Wave of Investment Gives Smart-Grid Companies a Power Surge

electric cables
electric cables

Utilities across the country are gradually replacing old meters and communications equipment with ones that can quickly tell them the energy usage of a home or business and whether there's equipment failure in their power distribution network. This new type of network, typically called the smart grid, has been grabbing a lot of private and public investments lately.

On Thursday, Silicon Valley's eMeter said it has raised $12.5 million to help it expand its business and compete in an increasingly crowded field. The private company develops distribution-network management software for utilities to automate meter readings and respond to power outage and equipment failures. The software also helps utilities to figure out where and how to roll out new smart meters and communications equipment.

eMeter also offers software that allows consumers to monitor online their energy usage and resulting cost. This service would have to be provided by utilities and aims to encourage consumers to reduce energy use during peak hours, when electricity can be more expensive.

Some States Require Conservation

Utilities and operators of electric grids want to be able to more closely monitor energy use so they can better figure out how much power to produce, buy and sell at any given time, and to reduce chances of blackouts.

In addition, some states have policies that require utilities to set up energy conservation programs. In some states, utilities can't simply make money based on the amount of power they sell. They must seek approval from state regulators on how much money they can collect from customers, and they get incentives for carrying out conservation efforts successfully (here is a website that lists states with energy-efficiency policies).

eMeter, which previously raised $32 million, has lined up quite a few customers, including Southern California Edison (SCE-E), Central Vermont Power, Independent Electricity System Operator in Canada and Vattenfall in Europe.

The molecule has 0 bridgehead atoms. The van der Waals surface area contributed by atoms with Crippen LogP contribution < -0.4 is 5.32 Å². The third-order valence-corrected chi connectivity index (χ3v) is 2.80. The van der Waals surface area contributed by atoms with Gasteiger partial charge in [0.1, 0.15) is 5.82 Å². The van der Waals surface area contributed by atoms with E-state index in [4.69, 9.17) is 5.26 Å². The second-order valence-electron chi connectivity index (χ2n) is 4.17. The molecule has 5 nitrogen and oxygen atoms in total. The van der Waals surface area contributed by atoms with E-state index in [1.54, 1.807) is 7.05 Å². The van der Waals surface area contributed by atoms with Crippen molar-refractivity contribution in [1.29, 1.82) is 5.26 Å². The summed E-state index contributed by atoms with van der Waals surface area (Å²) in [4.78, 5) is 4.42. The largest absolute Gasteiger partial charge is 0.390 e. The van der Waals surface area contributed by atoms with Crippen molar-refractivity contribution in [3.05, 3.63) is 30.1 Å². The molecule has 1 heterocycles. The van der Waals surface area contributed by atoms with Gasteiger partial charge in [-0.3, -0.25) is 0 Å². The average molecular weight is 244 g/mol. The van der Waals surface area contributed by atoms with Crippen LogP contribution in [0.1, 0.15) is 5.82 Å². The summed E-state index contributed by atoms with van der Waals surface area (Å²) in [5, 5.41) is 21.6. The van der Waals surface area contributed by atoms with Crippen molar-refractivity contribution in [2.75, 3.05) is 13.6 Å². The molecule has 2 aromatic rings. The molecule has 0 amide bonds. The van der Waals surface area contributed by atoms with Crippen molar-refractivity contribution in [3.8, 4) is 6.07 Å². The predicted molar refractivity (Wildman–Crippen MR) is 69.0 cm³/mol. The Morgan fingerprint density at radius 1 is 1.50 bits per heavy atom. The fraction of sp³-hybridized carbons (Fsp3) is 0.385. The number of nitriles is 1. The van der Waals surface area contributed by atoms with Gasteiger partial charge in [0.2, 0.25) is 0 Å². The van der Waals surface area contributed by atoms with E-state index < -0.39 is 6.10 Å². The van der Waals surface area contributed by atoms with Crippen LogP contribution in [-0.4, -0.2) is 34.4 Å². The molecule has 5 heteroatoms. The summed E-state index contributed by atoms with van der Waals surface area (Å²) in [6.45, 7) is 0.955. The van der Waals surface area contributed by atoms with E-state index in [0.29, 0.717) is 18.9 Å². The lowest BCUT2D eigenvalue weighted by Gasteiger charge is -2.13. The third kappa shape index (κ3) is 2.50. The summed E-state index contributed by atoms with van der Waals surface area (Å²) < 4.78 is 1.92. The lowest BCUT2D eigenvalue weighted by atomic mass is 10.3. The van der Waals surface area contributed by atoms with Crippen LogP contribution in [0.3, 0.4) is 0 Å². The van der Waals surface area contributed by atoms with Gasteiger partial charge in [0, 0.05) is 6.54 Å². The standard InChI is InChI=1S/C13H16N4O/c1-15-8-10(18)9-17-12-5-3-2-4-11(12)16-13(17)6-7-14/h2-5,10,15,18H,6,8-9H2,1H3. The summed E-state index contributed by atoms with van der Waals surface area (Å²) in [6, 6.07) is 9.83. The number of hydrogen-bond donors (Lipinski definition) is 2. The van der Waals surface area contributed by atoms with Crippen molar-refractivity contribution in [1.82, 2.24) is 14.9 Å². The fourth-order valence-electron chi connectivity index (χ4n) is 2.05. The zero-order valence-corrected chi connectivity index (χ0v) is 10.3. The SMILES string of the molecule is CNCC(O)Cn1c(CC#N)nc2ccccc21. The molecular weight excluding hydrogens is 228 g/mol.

Replacing the Old Grid With a Smart One

Major U.S. utilities have announced plans or are in the process of replacing old meters and communication networks. Investors have taken note and thrown a lot of money at startups creating a variety of software and equipment for the smart grid.

Smart-grid technology companies raised $255 million in venture investment in the second quarter of this year worldwide, according to preliminary data from the Cleantech Group and Deloitte. Some of the biggest deals include the $165 million raised by Swiss meter maker Landis+Gyr and $52 million by Florida-based OpenPeak, which makes table-top display devices for consumers to see how much energy they consume.

In an ABI Research report released today, the market research firm estimates that investments in replacing the old electric grid with smart-grid technologies, including upgrading the transmission equipment, could be close to $46 billion worldwide from now to 2015. Installing smart meters will account for $4.8 billion, or 10%, of the spending during that time.

Giants Enter Fray

Increasingly, major players in the communications equipment field are getting into the smart-grid business. Last week, Cisco said it was rolling out a display device that utilities can offer to consumers for displaying their energy use at home. The company is coupling that offering with software for utilities to control communication equipment and adjust electricity delivery, such as by reducing power to specific homes or business during peak hours (the customers could get incentives, such as credits on their bills, for participating).

Cisco (CSCO) has lined up Duke Energy (DUK) in North Carolina as its customer, but Duke only plans to do a field trial of Cisco's offerings in 100 homes this summer so far.

Some smart-meter makers, such as Itron (ITRI), have developed their own data-management software, making them direct competitors for eMeter. In the home energy-management market, eMeter is also up against a host of newer entrants and tech giants, including Tendril Networks, EnergyHub, Google (GOOG) and Microsoft (MSFT).

Google is peddling its PowerMeter software for displaying energy use, electricity pricing and other information online. The software is already showing up in gadgets that consumers can buy directly today.